Ministry celebrates leatherback turtles at Maracas beach


A volunteer holds two of the leatherback turtle hatchlings which emerged at the Maracas beach on Thursday morning. – PHOTO COURTESY THE MINISTRY OF TOURISM

Newly hatched leatherback turtles, 53 of them, were welcomed at the Maracas beach facility on Friday morning.

A release from the Ministry of Tourism, Culture and the Arts said custodians monitored the turtles over the past four weeks and ensured everything was done to ensure the turtles hatched without any disturbance.

The discovery of the hatchlings was made by beach custodians from the Urban Development Corporation of TT (Udecott), the ministry said.

Consideration is being given to creating a nesting zone and a no-plastics zone at the facility “to prevent human activity or disturbance,” it added.

Leatherback turtles are considered an endangered species and TT is home to one of the world’s largest nesting sites for the turtles, the release said. They are protected by law in TT.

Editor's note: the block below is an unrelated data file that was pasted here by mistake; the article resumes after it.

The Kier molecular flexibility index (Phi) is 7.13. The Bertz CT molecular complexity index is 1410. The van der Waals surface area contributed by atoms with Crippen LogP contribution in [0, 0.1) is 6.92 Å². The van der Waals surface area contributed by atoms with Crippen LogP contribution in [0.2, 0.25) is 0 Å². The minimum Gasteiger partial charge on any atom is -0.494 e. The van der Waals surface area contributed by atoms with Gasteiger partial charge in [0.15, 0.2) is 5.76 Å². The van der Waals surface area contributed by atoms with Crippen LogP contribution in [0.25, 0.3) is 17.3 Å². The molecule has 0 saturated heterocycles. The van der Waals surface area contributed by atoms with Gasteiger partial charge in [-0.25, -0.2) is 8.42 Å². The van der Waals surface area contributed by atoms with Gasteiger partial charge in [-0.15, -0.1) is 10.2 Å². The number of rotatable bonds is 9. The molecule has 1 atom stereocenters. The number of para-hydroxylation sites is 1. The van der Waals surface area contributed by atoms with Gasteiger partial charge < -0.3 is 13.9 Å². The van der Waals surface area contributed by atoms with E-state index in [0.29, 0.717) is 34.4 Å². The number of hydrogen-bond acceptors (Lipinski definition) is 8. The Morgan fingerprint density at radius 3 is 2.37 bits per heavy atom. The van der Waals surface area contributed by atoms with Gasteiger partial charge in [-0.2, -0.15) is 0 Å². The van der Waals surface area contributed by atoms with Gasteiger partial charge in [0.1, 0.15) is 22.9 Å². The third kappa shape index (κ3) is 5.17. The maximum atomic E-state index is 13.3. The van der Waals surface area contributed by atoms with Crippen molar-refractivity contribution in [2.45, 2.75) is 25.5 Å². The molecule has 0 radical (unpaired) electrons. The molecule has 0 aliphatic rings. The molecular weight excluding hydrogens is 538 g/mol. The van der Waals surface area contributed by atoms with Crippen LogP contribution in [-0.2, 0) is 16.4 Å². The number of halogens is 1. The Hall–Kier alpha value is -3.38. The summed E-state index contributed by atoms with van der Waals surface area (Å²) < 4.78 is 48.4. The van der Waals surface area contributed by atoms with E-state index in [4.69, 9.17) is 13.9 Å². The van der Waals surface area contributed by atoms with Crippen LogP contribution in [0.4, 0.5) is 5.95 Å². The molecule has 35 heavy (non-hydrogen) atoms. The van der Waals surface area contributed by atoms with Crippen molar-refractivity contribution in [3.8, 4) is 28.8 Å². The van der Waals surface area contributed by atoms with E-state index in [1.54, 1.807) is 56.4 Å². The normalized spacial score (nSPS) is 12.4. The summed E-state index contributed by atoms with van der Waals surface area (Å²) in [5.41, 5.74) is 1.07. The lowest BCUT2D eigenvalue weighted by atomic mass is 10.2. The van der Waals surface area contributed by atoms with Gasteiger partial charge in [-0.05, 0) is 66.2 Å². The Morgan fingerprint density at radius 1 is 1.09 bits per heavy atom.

“The Maracas beach facility is under the direct responsibility of the ministry which, through the execution of several projects, has improved its management and maintenance of the beach facility and this improvement has had a positive impact on the ecosystem,” the release said.

Tourism, Culture and the Arts minister Randall Mitchell was quoted as saying he was happy that the improved management of the facility and the absence of crowds contributed to the successful hatching for the second year in a row.

“Today’s development was an environmental success that we can all celebrate,” he added.

Part of the ministry’s ongoing maintenance programme at the facility includes “tilling the bay’s sand annually between December and January which results in the beach’s top layer being fluffed.” This improves the quality of sand which makes it easier for turtles to nest, the release said.

“The construction of a high-efficiency wastewater treatment plant has stopped black water and grey water from entering the bay or via streams and rivers while adherence to the Environmental Management Authority’s (EMA) certificate of environmental clearance saw the lighting design of the facility strategically placed away from the shoreline so it does not impact the ecosystem.

“A ‘no-activity’ buffer was also placed between the carpark and the mangrove.”

The ministry said a grease-trap maintenance programme is also done every quarter which prevents grease from entering the wastewater treatment plant, the river and oceanfront waters of the bay.

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